Our interpretation of the legislative intent is also consistent with the ballot arguments. The opponents of the initiative measure argued the measure was "an invitation for disaster" in part because it would "make 10,000 felons eligible for early release." (Voter Information Guide, Gen. Elec, supra, rebuttal to argument in favor of Prop. 47, p. 38; id., argument against Prop. 47, p. 39.) The proponents of the initiative countered by arguing, "Proposition 47 does not require automatic release of anyone. There is no automatic release. It includes strict protections to protect public safety and make sure rapists, murderers, molesters and the most dangerous criminals cannot benefit." (Voter Information Guide, Gen. Elec, supra, rebuttal to argument against Prop. 47, p. 39.)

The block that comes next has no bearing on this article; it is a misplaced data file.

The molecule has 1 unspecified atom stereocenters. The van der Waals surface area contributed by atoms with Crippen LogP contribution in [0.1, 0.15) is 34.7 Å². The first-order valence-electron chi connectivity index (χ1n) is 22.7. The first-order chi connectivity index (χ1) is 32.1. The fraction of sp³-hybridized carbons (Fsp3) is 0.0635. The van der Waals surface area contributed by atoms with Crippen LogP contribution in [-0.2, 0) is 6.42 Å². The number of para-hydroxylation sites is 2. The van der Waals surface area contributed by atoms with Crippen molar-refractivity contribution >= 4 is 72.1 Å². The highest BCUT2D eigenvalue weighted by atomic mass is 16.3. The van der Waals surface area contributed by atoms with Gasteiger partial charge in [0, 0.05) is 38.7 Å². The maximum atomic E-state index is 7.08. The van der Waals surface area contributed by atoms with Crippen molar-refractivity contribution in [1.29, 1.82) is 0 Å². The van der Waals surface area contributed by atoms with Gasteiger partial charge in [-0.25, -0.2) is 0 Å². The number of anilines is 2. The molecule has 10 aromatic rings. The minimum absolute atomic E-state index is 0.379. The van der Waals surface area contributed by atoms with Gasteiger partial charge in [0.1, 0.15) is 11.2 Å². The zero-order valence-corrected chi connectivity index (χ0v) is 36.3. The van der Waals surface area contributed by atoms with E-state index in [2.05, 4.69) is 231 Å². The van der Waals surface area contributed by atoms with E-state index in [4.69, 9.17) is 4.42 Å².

Given the legislative intent not to automatically apply Proposition 47 to persons currently serving sentences for listed offenses, DeHoyos has not established Proposition 47 applies retroactively to her. Instead, to be considered for resentencing, she must utilize the procedure specified in Penal Code section 1170.18. (People v. Noyan (2014) 232 Cal.App.4th 657, 672 [181 Cal.Rptr.3d 601].)
The judgment is affirmed.
Benke, J., and Haller, J., concurred.